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Sibling Rivalry

We all know the scene. Your children are having a row, each is blaming the other and they are calling you and expecting you to sort it out. Meantime, you are frustrated and disappointed that they can’t seem to get along and, in most cases, asking what happened so you can judge the situation and assign appropriate punishments. We know the scene

Child2 (shouting) “Mum/Dad – he/she hit me and won’t give me back my game”
Parent “Oh for goodness sake, calm down and tell me what happened”
Child 1 “he/she started it!”
Child 2 “No I didn’t – you did!”
Child 1 “he hit me”
Parent “Did you hit your sister/brother?”
Child 2 “Yes but he/she kicked me first”
Child 1 “No I didn’t – you took my game!”
Parent “Did you take the game?”
Child 1 “You always take his/her side”

And so on and on and on…….this usually escalates into a huge row, the three of you are shouting and everyone is getting very stressed out!

Ongoing competition and rows between siblings is one of the most common problems that parents encounter in their families. It can be quite upsetting as parents generally hope that their children will get on and will be good friends and are disappointed when this does not happen. A common pattern is see the older child as having more responsibility and to expect more from him/ her, but it is often the case that the younger child is equally culpable and the older child can feel he/she is being treated unfairly.

A different approach is to see the problem as shared between your children and that they are equally responsible. This means that you don’t take sides in a dispute and always try to be fair. For example, if you catch the two of them fighting you don’t get involved as a referee and try to decide who is ‘at fault’ but instead you ask them to sort the problem out themselves. If the fighting continues then you discipline them equally – perhaps the game has to stop and they are both sent to their rooms for a period. In addition, if one of the children comes to you with a complaint about the other you don’t take sides as you help them deal with it. For example, if your daughter comes and says her brother has been teasing her, you might sympathise with her and help think how she is going to deal with this, but you don’t get involved and discipline your son.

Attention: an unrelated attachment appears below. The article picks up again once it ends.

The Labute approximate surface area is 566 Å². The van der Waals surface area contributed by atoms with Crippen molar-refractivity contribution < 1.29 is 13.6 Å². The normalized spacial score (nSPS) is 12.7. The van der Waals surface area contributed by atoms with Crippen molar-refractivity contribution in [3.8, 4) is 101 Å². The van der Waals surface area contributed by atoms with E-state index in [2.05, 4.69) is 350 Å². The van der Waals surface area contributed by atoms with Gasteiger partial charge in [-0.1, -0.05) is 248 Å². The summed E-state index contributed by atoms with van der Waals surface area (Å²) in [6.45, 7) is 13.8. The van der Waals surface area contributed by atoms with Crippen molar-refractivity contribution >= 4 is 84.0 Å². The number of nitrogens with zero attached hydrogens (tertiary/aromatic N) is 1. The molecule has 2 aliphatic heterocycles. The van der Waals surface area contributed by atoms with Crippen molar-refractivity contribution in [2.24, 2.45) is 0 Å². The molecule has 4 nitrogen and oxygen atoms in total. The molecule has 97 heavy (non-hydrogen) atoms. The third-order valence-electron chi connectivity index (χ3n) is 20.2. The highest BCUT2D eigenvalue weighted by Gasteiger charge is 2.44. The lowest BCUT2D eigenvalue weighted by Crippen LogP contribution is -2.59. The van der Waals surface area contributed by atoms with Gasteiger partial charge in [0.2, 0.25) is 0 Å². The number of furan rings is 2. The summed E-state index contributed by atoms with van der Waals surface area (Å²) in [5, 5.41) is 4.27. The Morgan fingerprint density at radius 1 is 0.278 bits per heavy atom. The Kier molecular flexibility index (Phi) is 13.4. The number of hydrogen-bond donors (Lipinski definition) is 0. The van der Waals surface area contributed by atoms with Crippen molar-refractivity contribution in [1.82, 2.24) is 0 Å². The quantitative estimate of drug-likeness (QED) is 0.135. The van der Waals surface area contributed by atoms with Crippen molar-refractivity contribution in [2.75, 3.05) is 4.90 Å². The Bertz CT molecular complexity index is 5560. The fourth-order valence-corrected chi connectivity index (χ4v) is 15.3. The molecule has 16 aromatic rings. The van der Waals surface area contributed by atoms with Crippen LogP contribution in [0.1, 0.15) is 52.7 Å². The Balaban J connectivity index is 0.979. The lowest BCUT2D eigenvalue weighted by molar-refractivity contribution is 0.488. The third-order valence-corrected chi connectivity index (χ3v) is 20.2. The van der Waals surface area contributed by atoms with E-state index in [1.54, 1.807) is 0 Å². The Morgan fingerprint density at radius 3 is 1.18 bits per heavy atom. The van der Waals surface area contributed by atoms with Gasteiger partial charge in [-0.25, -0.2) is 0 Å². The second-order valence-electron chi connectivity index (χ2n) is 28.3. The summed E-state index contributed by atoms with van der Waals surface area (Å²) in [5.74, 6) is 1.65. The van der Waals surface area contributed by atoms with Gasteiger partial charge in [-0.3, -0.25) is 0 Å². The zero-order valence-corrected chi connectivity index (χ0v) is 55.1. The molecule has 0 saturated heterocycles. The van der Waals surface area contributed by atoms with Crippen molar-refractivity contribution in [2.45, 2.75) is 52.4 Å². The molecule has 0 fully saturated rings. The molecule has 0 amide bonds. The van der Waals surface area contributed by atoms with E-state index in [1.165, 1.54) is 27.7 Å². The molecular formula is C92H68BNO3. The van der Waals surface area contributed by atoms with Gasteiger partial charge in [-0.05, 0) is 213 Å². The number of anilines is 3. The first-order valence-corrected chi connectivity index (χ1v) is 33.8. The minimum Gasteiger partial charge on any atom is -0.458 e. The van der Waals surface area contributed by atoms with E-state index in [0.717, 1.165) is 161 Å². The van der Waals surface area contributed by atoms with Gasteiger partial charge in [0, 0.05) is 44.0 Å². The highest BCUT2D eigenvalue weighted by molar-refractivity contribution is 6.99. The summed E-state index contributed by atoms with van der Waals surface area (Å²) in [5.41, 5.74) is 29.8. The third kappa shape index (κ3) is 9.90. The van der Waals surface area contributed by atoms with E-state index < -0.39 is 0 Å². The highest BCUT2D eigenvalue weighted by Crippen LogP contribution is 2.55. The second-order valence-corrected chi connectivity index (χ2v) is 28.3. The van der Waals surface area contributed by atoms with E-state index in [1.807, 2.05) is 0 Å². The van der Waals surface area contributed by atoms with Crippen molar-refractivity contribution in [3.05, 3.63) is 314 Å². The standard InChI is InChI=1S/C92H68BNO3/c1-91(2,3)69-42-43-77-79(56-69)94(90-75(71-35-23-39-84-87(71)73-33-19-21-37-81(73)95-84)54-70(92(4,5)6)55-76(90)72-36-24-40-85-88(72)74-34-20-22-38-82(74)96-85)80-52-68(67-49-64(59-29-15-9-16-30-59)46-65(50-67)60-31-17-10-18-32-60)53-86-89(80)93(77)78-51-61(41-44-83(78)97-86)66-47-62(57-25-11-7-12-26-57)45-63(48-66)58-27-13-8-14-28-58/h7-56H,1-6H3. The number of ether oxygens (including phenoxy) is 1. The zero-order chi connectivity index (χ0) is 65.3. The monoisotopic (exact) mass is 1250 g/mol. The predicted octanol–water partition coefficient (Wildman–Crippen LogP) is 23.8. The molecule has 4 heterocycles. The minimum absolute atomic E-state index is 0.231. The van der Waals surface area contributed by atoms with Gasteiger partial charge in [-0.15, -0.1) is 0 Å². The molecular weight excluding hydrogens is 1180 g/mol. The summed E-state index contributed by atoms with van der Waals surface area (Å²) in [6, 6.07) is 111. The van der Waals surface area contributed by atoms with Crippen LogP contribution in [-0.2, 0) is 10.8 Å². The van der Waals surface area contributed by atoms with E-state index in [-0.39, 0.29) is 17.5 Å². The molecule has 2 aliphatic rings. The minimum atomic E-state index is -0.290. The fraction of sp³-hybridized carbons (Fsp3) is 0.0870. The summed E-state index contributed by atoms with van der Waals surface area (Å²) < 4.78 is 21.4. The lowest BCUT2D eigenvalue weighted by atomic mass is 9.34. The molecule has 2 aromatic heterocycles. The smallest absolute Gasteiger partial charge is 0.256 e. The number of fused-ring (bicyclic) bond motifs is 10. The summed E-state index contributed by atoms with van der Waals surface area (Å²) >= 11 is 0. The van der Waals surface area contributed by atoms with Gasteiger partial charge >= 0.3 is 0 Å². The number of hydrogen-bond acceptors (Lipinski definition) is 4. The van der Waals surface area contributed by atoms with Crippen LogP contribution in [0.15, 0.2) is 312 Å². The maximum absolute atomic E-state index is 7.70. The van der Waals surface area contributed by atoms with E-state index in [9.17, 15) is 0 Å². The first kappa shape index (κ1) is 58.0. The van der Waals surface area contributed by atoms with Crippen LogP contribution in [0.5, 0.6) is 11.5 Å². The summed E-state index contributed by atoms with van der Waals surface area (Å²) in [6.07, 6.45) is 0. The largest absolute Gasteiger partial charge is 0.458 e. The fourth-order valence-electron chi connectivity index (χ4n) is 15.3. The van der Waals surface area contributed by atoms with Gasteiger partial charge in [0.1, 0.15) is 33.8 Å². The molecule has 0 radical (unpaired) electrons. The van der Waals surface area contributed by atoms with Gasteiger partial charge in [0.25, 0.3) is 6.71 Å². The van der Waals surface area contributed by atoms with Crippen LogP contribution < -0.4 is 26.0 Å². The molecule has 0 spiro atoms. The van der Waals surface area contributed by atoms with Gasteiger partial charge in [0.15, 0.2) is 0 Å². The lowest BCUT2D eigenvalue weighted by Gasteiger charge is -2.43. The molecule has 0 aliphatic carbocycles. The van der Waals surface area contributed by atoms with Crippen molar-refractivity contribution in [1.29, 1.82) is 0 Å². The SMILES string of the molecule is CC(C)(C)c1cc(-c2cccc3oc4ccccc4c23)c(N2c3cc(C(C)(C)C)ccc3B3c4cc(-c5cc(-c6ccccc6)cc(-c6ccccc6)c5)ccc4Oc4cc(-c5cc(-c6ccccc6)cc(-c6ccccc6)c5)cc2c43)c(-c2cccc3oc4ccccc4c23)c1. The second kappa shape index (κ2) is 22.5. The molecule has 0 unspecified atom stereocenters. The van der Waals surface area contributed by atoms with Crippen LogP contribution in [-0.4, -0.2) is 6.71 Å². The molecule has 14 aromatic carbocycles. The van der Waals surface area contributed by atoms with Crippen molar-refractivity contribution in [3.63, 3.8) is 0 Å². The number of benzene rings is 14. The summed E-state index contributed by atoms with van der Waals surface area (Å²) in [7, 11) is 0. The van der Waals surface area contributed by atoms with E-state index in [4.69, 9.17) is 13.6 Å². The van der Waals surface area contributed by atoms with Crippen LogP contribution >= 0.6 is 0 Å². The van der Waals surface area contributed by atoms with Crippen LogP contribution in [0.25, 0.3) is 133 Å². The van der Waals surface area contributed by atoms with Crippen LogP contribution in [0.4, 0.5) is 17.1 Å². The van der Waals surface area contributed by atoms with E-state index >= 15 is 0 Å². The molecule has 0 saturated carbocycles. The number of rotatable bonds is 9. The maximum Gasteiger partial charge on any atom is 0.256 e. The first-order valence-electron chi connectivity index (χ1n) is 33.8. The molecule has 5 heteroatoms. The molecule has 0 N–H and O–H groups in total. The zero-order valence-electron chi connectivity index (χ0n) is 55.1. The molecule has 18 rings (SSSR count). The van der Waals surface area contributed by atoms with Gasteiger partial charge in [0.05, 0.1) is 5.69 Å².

Though fights and arguments between brothers and sisters are part and parcel of growing up, excessive fighting is a problem and it is important to take steps to solve it and to teach your children how to get on with one another in the long term. Try and work out if there is anything at the bottom of the squabbling. Does one of your children feel inadequate and jealous of the other who might be getting on better at school? Or are you inadvertently favouring one of the children, (e.g. it is easier to let a younger child away with things and ‘expect more’ from the older child). Once you have a sense of what is causing the fighting then you can do something positive about it. For example, you can resolve to spend special time with the child who feels inadequate, doing an activity with them that he is good at, thus building his confidence, or you can resolve to be fairer with an older child, giving both children equal attention. Some other ideas are as follows:
  • Set up shared activities with you and the two children, when you can help and guide your children in playing well together. When you see any moments of sharing, be sure to notice this saying for example, ‘you gave your brother some of your cars, it is good to see you sharing’.
  • You could also establish a reward system, for example they each get a sticker any time you see them sharing or being kind to one another.
  • Help the children solve their own problems. Rather than jumping in the minute they have a row, give them time to sort it out themselves (unless they are harming one another). If you do get involved instead of being a referee and imposing a solution, step back and help the children come up with their own ideas saying for example ‘OK both of you want to play with the play station, what can we do?’ If you take time to listen, often the kids will come up with their own solutions.
  • Set aside time for a ‘family meeting’ to discuss the issues and come up with ideas for solving the problem and helping the children to sort out their disagreements. Rather than being be a ‘judge’, it is important to be positive saying what you want to happen: ‘I want to help the two of you learn to get on and share more, this will make things happier in the home. How can we make this happen’?

The most important thing to do then is to listen to your children and help them think through how to solve things.

Article Provided by Help Me To Parent Ltd

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